The implicit requirement that A be positive restricts the application of the method to regions above the equilibrium line, and the surface temperature should be a monotonic function of distance from the centre. Since the surface temperature usually increases with height above sealevel, this latter requirement is normally satisfied.
The formulae have already been used by Boulton and others (1977) to estimate bedrock temperatures and regions of basal melting under the Quaternary British ice sheet, and these estimates seem to agree with the features measured in the field.
References
Abramowitz,, M., and Stegun,, I. A., ed. 1964. Handbook of mathematical functions. Washington, D.c., U .S. National Bureau of Standards. (Applied Mathematics Series, 55. )
Boulton,, G.S., and others. 1977. A British ice sheet model and patterns of glacial erosion and deposition in Britain, by Boulton,, G. S.
Jones, A.S., Clayton, K.M. and Kenning, M.J.. (In Shotton,, F. W., ed. Recent advances in Quaternary studies in the British Isles. Oxford, Oxford University Press, p. 231–46.)
Budd,, W.F., and others. [ 1970.] The extent of basal melting in Antarctica, by Budd,, W. [F.]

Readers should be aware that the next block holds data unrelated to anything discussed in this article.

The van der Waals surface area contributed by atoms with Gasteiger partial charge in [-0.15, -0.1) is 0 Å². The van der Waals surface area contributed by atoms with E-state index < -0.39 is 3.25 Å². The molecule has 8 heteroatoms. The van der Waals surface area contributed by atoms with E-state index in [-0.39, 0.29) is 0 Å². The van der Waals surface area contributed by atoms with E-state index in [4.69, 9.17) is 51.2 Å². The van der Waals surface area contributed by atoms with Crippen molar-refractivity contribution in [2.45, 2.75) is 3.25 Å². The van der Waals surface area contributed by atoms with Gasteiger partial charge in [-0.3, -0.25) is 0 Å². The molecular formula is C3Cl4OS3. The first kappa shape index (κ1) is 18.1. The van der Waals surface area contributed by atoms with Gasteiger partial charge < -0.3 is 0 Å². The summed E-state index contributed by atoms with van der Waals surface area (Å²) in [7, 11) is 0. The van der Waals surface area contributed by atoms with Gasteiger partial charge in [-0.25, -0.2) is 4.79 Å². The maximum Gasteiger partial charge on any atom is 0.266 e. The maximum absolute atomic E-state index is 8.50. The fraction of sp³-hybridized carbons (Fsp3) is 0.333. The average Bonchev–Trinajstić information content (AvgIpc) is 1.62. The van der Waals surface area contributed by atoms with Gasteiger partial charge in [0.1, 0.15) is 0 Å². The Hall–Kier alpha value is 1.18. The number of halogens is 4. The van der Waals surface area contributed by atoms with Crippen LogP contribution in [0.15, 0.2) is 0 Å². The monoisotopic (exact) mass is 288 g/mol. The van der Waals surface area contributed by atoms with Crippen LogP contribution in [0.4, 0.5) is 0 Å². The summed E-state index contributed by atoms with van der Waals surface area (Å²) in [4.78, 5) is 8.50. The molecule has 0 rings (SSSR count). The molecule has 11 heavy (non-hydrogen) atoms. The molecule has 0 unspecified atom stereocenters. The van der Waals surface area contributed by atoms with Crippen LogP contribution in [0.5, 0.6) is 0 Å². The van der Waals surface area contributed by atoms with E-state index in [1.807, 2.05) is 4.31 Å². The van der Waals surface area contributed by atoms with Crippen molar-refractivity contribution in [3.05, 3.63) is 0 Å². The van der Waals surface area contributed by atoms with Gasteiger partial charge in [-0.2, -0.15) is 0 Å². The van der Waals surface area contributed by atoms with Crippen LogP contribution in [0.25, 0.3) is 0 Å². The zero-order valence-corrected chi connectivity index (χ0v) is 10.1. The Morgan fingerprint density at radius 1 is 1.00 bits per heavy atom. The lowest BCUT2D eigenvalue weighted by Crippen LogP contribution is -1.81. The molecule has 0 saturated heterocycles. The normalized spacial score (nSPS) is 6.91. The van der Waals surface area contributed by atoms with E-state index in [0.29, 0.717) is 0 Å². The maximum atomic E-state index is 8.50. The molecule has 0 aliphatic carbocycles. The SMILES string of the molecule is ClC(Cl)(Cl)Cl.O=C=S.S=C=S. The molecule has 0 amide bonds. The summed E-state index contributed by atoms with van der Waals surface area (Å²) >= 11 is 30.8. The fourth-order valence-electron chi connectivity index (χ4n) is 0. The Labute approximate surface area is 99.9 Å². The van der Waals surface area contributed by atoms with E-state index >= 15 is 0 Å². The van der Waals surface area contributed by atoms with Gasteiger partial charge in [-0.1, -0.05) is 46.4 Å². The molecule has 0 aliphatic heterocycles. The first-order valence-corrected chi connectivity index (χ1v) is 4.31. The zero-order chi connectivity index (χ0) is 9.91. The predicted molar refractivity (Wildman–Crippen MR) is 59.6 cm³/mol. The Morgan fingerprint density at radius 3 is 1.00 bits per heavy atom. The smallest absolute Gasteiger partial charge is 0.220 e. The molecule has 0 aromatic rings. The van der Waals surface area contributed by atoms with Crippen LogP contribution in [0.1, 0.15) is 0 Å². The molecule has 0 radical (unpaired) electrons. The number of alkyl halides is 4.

Jenssen, D. and Radok., U.
Polarforschung, Bd. 6, Jahrg. 39, Nr. 1 , 1969, p. 293 306.
Gow,, A.J., and others. 1968. Antarctic ice sheet: preliminary results of first core hole to bedrock, [by] Gow, A.J., Ueda, H.T., Garfield, D.E.. Science, Vo1. 161 , No. 3845, p. 1011 –13.
Magnus,, W., and others. 1966. Formulas and theorems for the special functions of mathematical physics, by agnus., W. M.
Overhettinger, F. and Soni., R.P. Berlin, SpringerVerlag. (Die Grundlehren der Mathematischen Wissenschaften, 52. )
Pillow,, A.F.
1964. Diffusion of heat and circul ation in potential flow convection. Journal of Mathematics and Mechanics, Vo1. 13, No. 4, p. 521 – 45.
Robin,, G.de Q.
1955. Ice movement and temperature distribution in glaciers and ice sheets. Journal of Glaciology, Vol. 2, No. 18, p. 523–32.
Weertman,, J.
1968. Comparison between measured and theoretical temperature profiles of the Camp Century, Greenland, borehole·. Journal of Geophysical Research, Vol. 73, No. 8, 1968. p. 2691–700.
Appendix
Table Of Values Of ϕ(Z) And ψ(Z), z = 0.1,(0.1), 3.0